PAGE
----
c.list_comp({
            "id": c.item(0, "id"),
            "value_left": c.item(0, "value"),
            "value_right": c.item(1).and_(c.item(1, "value")),
        })
    )
)

12. Passing options to converters

in

out

conversion

...
# enable debug, 2 ways
# No. 1
c.this.gen_converter(debug=True)

# No. 2
with c.OptionsCtx() as options:
    options.debug = True
    c.this.gen_converter()

13. Mutations

in

out

conversion

input_data = [{"a": 1, "b": 2}]
# mutate each element by
#  - adding "c" calculated value
#  - drop "a" key
#  - update the dict with an input dict
[{"b": 2, "c": 3, "d": 4}]
# generator which mutates whole sequence
c.iter_mut(
    c.Mut.set_item("c", c.item("a") + c.item("b")),
    c.Mut.del_item("a"),
    c.Mut.custom(
        c.this.call_method("update", c.input_arg("data"))
    )
).as_type(list)
# same
# same
# function call per element (if needed by some reason)
c.list_comp(
    c.this.tap(
        c.Mut.set_item("c", c.item("a") + c.item("b")),
        c.Mut.del_item("a"),
        c.Mut.custom(
            c.this.call_method( "update", c.input_arg("data"))
        )
    )
)

14. Shortcuts I: len, zip, repeat, flatten, min, max

in

out

conversion

input_data = [0, 1]
#  get length of a list
2
c.this.len()
input_data = [
    ([1,2], {"abc": 1}),
    ([3,4], {"cde": 2}),
]
#  - zip list with single dicts element-wise
#  - flatten list
[
    (1, {"abc": 1}),
    (2, {"abc": 1}),
    (3, {"cde": 2}),
    (4, {"cde": 2}),
]
(
    c.iter(
        c.zip(
            c.item(0),
            c.repeat(c.item(1))
        )
    )
    .flatten()
    .as_type(list)
)
data = {
    "ids": [1, 2],
    "names": ["Nick", "John"],
}
data = [
    {"id": 1, "name": "Nick"},
    {"id": 2, "name": "John"},
]
c.zip(
    id=c.item("ids"),
    name=c.item("names"),
).as_type(list)
data = {"a": 1, "b": 2}
# take min among "a" and "b"
1
c.min(c.item("a"), c.item("b"))

15. Shortcuts II: take_while, drop_while, chunk_by, chunk_by_condition, iter_windows

in

out

conversion

input_data = range(5)
# take while less than 3
[0, 1, 2]
c.take_while(c.this < 3)
input_data = range(5)
# drop while less than 3
[3, 4]
c.drop_while(c.this < 3)
input_data = range(2000)
# slice into chunks of size = 1000
c.chunk_by(size=1000)

# OR
c.chunk_by_condition(c.CHUNK.len() < 1000)
# -
# slice into chunks of size = 1000
# and by "x" key
c.chunk_by(
    c.item("x"),
    size=1000
).aggregate({
    "x": c.ReduceFuncs.Last(c.item("x")),
    "y": c.ReduceFuncs.Sum(c.item("y")),
})

# OR THE SAME (but less performant)
c.chunk_by_condition(
    c.and_(
        c.CHUNK.item(-1, "x") == c.item("x"),
        c.CHUNK.len() < 1000
    )
).aggregate({
    "x": c.ReduceFuncs.Last(c.item("x")),
    "y": c.ReduceFuncs.Sum(c.item("y")),
})
input_data = range(3)
# slide a window of width=3, step=1,
# yielding windows as tuples
[
    (0,),
    (0, 1),
    (1, 2),
    (2,),
]
c.iter_windows(2, step=1)

16. Debugging

in

out

conversion

input_data = [
    {"name": "John"},
    {"name": "Nick"},
]
#  INVESTIGATE WHAT WE GET INSIDE LIST_COMP
[
    {"name": "John"},
    {"name": "Nick"},
]
c.list_comp(c.breakpoint())
input_data = [
    {"name": "John"},
    {"name": "Nick"},
]
#  INVESTIGATE WHAT WE GET AFTER "name" LOOKUP
["John", "Nick"]
c.list_comp(c.item("name").breakpoint())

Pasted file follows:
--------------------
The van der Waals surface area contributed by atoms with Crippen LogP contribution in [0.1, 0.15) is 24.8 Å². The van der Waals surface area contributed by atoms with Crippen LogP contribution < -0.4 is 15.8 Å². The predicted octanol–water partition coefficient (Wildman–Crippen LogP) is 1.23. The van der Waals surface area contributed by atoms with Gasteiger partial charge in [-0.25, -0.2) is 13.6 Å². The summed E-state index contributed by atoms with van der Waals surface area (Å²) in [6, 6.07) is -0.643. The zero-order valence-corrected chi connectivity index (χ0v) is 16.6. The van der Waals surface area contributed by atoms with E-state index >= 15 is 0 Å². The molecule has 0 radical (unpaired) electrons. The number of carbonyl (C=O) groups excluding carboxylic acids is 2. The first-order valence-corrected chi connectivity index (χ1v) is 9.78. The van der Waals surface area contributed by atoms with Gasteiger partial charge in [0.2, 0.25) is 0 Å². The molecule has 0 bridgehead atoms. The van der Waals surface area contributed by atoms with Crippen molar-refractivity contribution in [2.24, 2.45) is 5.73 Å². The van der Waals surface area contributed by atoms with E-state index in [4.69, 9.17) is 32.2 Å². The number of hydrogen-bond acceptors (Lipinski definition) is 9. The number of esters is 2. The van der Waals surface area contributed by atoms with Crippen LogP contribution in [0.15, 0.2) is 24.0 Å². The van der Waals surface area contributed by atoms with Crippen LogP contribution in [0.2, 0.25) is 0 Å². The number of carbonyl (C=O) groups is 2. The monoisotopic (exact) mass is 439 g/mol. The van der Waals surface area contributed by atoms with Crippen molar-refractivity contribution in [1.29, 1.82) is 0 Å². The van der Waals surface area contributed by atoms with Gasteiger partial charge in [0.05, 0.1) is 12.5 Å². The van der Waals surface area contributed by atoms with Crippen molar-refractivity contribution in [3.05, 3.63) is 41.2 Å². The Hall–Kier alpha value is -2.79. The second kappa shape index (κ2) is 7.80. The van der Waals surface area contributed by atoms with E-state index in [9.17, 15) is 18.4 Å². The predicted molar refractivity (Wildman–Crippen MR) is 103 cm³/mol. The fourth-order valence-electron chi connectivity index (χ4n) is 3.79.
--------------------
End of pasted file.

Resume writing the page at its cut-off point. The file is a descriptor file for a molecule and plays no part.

17. Tables

task

conversion

# 1) read tab-separated "tests/csvs/ac.csv"
# 2) take columns "a" and "b"
# 3) add column "C" as sum of "a" and "b"
# 4) rename "a" -> "A"
# 5) drop column "b"
# 6) put the output to "tests/csvs/out.csv"
(
    Table
    .from_csv(
        "tests/csvs/ac.csv",
        header=True,
        dialect=Table.csv_dialect(delimiter="\t"),
    )
    .take("a", "c")
    .update(B=c.col("a") + c.col("c"))
    .rename({"a": "A"})
    .drop("c")
    .into_csv("tests/csvs/out.csv")
)
# 1) read Iterable of dicts
# 2) use ["A", "B"] as a header
# 3) cast all columns to int
# 4) swap "a" and "b" places
# 5) output as iterable of dict/tuple/list
list(
    Table
    .from_rows(
        [["1", "2"], ["10", "20"]],
        header=["A", "B"],
        # SAME:
        # header={"A": 0, "B": 1},
    )
    .take("B", "A")
    .update_all(int)
    .into_iter_rows(tuple)
)
# 1) read Iterables of tuples, use
#    ("a", "b") and ("a", "c") as headers
# 2) filter rows with "b" >= 0 and "c" >= 0
# 3) join tables on "a"
# 4) output as iterable of dict/tuple/list
list((
    Table
    .from_rows(
        [(0, -1), (1, 2), (10, 20)],
        header=["a", "b"],
    )
    .filter(c.col("b") >= 0)
).join(
    Table
    .from_rows(
        [(10, 5), (3, -5), (1, 7)],
        header=["a", "c"],
    )
    .filter(c.col("c") >= 0),
    on=["a"],
    how="inner",

    # SAME, but would replace "a" with "a_LEFT" and "a_RIGHT"
    # on=c.LEFT.col("a") == c.RIGHT.col("a"),
).into_iter_rows(dict))
# 1) chain tables
table1 = Table.from_rows([
    ["a", "b"],
    [1, 2]
], header=True)
table2 = Table.from_rows([
    ["b", "a", "c"],
    [4, 3, 5]
], header=True)
result = list(
    table1
    .chain(table2, fill_value=None)
    .into_iter_rows(tuple, include_header=True)
)
assert result == [
    ("a", "b", "c"),
    (1, 2, None),
    (3, 4, 5),
]
# 1) zip tables
table1 = Table.from_rows([
    ["a", "b"],
    [1, 2]
], header=True)
table2 = Table.from_rows([
    ["b", "a"],
    [4, 3],
    [6, 5]
], header=True)
result = list(
    table1
    .zip(table2, fill_value=0)
    .into_iter_rows(tuple, include_header=True)
)
assert result == [
    ("a", "b", "b", "a"),
    (1, 2, 4, 3),
    (0, 0, 6, 5),
]